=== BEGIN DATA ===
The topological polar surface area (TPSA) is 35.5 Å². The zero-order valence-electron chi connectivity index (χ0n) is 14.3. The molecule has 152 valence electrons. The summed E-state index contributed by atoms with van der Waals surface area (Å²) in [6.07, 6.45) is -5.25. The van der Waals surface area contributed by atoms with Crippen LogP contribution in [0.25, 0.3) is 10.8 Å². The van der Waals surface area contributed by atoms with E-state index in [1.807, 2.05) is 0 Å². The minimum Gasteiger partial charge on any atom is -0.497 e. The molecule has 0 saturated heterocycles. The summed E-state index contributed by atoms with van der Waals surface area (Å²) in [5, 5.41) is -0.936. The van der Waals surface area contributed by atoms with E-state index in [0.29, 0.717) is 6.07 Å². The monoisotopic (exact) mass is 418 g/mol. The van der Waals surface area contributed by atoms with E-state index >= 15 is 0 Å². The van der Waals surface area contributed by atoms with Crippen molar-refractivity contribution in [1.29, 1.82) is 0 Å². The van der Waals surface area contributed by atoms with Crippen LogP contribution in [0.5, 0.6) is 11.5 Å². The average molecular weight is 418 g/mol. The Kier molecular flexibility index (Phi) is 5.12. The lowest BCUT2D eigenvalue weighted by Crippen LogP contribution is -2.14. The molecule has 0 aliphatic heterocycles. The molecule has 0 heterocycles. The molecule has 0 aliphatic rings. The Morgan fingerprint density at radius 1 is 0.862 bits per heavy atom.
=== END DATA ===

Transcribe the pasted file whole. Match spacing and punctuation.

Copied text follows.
The topological polar surface area (TPSA) is 35.5 Å². The zero-order valence-electron chi connectivity index (χ0n) is 14.3. The molecule has 152 valence electrons. The summed E-state index contributed by atoms with van der Waals surface area (Å²) in [6.07, 6.45) is -5.25. The van der Waals surface area contributed by atoms with Crippen LogP contribution in [0.25, 0.3) is 10.8 Å². The van der Waals surface area contributed by atoms with E-state index in [1.807, 2.05) is 0 Å². The minimum Gasteiger partial charge on any atom is -0.497 e. The molecule has 0 saturated heterocycles. The summed E-state index contributed by atoms with van der Waals surface area (Å²) in [5, 5.41) is -0.936. The van der Waals surface area contributed by atoms with E-state index in [0.29, 0.717) is 6.07 Å². The monoisotopic (exact) mass is 418 g/mol. The van der Waals surface area contributed by atoms with E-state index >= 15 is 0 Å². The van der Waals surface area contributed by atoms with Crippen molar-refractivity contribution in [1.29, 1.82) is 0 Å². The van der Waals surface area contributed by atoms with Crippen LogP contribution in [0.5, 0.6) is 11.5 Å². The average molecular weight is 418 g/mol. The Kier molecular flexibility index (Phi) is 5.12. The lowest BCUT2D eigenvalue weighted by Crippen LogP contribution is -2.14. The molecule has 0 aliphatic heterocycles. The molecule has 0 heterocycles. The molecule has 0 aliphatic rings. The Morgan fingerprint density at radius 1 is 0.862 bits per heavy atom.